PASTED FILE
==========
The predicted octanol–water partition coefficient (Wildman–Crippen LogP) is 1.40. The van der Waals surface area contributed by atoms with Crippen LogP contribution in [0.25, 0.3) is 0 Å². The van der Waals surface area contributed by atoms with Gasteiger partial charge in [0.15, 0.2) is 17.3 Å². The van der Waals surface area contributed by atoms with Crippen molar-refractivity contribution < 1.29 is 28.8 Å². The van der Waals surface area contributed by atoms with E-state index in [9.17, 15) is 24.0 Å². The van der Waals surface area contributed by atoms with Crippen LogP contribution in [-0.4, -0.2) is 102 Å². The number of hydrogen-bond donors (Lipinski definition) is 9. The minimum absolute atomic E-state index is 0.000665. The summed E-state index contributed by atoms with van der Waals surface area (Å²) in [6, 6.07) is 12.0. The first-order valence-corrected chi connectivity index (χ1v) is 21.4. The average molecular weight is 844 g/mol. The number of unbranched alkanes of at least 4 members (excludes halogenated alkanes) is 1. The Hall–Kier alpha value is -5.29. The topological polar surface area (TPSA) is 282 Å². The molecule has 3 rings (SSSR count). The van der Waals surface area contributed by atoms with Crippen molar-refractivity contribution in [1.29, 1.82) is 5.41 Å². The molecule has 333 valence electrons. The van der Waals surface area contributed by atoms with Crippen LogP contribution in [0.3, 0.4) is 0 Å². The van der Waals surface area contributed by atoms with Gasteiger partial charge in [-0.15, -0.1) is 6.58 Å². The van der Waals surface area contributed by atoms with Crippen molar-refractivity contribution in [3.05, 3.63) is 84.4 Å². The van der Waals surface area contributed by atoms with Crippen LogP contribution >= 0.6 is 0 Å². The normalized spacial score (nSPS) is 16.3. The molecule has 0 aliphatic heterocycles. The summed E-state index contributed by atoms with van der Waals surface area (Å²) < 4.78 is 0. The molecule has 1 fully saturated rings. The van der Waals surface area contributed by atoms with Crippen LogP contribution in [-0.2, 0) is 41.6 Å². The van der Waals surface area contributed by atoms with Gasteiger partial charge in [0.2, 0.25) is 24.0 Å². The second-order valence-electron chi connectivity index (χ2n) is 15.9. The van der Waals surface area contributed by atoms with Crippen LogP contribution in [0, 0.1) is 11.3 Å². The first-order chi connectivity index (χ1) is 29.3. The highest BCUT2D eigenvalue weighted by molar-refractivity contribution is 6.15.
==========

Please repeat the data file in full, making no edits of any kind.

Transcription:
The predicted octanol–water partition coefficient (Wildman–Crippen LogP) is 1.40. The van der Waals surface area contributed by atoms with Crippen LogP contribution in [0.25, 0.3) is 0 Å². The van der Waals surface area contributed by atoms with Gasteiger partial charge in [0.15, 0.2) is 17.3 Å². The van der Waals surface area contributed by atoms with Crippen molar-refractivity contribution < 1.29 is 28.8 Å². The van der Waals surface area contributed by atoms with E-state index in [9.17, 15) is 24.0 Å². The van der Waals surface area contributed by atoms with Crippen LogP contribution in [-0.4, -0.2) is 102 Å². The number of hydrogen-bond donors (Lipinski definition) is 9. The minimum absolute atomic E-state index is 0.000665. The summed E-state index contributed by atoms with van der Waals surface area (Å²) in [6, 6.07) is 12.0. The first-order valence-corrected chi connectivity index (χ1v) is 21.4. The average molecular weight is 844 g/mol. The number of unbranched alkanes of at least 4 members (excludes halogenated alkanes) is 1. The Hall–Kier alpha value is -5.29. The topological polar surface area (TPSA) is 282 Å². The molecule has 3 rings (SSSR count). The van der Waals surface area contributed by atoms with Crippen molar-refractivity contribution in [1.29, 1.82) is 5.41 Å². The molecule has 333 valence electrons. The van der Waals surface area contributed by atoms with Crippen LogP contribution in [0.3, 0.4) is 0 Å². The van der Waals surface area contributed by atoms with Gasteiger partial charge in [-0.15, -0.1) is 6.58 Å². The van der Waals surface area contributed by atoms with Crippen molar-refractivity contribution in [3.05, 3.63) is 84.4 Å². The van der Waals surface area contributed by atoms with Crippen LogP contribution >= 0.6 is 0 Å². The normalized spacial score (nSPS) is 16.3. The molecule has 0 aliphatic heterocycles. The summed E-state index contributed by atoms with van der Waals surface area (Å²) < 4.78 is 0. The molecule has 1 fully saturated rings. The van der Waals surface area contributed by atoms with Crippen LogP contribution in [-0.2, 0) is 41.6 Å². The van der Waals surface area contributed by atoms with Gasteiger partial charge in [0.2, 0.25) is 24.0 Å². The second-order valence-electron chi connectivity index (χ2n) is 15.9. The van der Waals surface area contributed by atoms with Crippen LogP contribution in [0, 0.1) is 11.3 Å². The first-order chi connectivity index (χ1) is 29.3. The highest BCUT2D eigenvalue weighted by molar-refractivity contribution is 6.15.